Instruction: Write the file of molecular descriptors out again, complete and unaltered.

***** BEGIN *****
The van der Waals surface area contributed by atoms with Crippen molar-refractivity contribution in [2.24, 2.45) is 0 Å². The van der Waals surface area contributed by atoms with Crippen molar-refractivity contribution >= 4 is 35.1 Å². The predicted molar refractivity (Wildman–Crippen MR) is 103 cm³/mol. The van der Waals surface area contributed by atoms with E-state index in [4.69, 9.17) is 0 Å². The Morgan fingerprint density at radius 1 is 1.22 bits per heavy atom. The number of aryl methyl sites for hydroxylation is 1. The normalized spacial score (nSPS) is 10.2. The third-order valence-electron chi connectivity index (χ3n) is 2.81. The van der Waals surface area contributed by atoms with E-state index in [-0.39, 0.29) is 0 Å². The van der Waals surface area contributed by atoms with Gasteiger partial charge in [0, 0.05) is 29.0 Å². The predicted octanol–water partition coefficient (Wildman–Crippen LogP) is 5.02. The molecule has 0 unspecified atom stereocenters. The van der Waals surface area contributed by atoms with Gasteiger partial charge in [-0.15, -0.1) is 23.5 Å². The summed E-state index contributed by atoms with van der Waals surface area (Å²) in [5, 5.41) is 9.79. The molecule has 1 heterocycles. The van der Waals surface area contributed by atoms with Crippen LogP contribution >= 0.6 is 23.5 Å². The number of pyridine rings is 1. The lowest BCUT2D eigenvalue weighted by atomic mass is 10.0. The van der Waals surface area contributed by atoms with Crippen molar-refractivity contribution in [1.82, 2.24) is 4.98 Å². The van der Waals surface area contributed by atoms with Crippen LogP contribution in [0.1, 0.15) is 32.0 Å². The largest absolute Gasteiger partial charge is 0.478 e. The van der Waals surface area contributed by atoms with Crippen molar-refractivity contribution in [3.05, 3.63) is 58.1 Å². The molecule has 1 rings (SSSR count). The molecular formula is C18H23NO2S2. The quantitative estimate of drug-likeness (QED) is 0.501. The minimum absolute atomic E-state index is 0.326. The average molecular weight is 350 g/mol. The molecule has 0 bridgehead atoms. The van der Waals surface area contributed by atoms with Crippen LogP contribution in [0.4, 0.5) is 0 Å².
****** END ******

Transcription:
The van der Waals surface area contributed by atoms with Crippen molar-refractivity contribution in [2.24, 2.45) is 0 Å². The van der Waals surface area contributed by atoms with Crippen molar-refractivity contribution >= 4 is 35.1 Å². The predicted molar refractivity (Wildman–Crippen MR) is 103 cm³/mol. The van der Waals surface area contributed by atoms with E-state index in [4.69, 9.17) is 0 Å². The Morgan fingerprint density at radius 1 is 1.22 bits per heavy atom. The number of aryl methyl sites for hydroxylation is 1. The normalized spacial score (nSPS) is 10.2. The third-order valence-electron chi connectivity index (χ3n) is 2.81. The van der Waals surface area contributed by atoms with E-state index in [-0.39, 0.29) is 0 Å². The van der Waals surface area contributed by atoms with Gasteiger partial charge in [0, 0.05) is 29.0 Å². The predicted octanol–water partition coefficient (Wildman–Crippen LogP) is 5.02. The molecule has 0 unspecified atom stereocenters. The van der Waals surface area contributed by atoms with Gasteiger partial charge in [-0.15, -0.1) is 23.5 Å². The summed E-state index contributed by atoms with van der Waals surface area (Å²) in [5, 5.41) is 9.79. The molecule has 1 heterocycles. The van der Waals surface area contributed by atoms with Crippen LogP contribution >= 0.6 is 23.5 Å². The number of pyridine rings is 1. The lowest BCUT2D eigenvalue weighted by atomic mass is 10.0. The van der Waals surface area contributed by atoms with Crippen molar-refractivity contribution in [1.82, 2.24) is 4.98 Å². The van der Waals surface area contributed by atoms with Crippen LogP contribution in [0.1, 0.15) is 32.0 Å². The largest absolute Gasteiger partial charge is 0.478 e. The van der Waals surface area contributed by atoms with Crippen molar-refractivity contribution in [3.05, 3.63) is 58.1 Å². The molecule has 1 rings (SSSR count). The molecular formula is C18H23NO2S2. The quantitative estimate of drug-likeness (QED) is 0.501. The minimum absolute atomic E-state index is 0.326. The average molecular weight is 350 g/mol. The molecule has 0 bridgehead atoms. The van der Waals surface area contributed by atoms with Crippen LogP contribution in [0.4, 0.5) is 0 Å².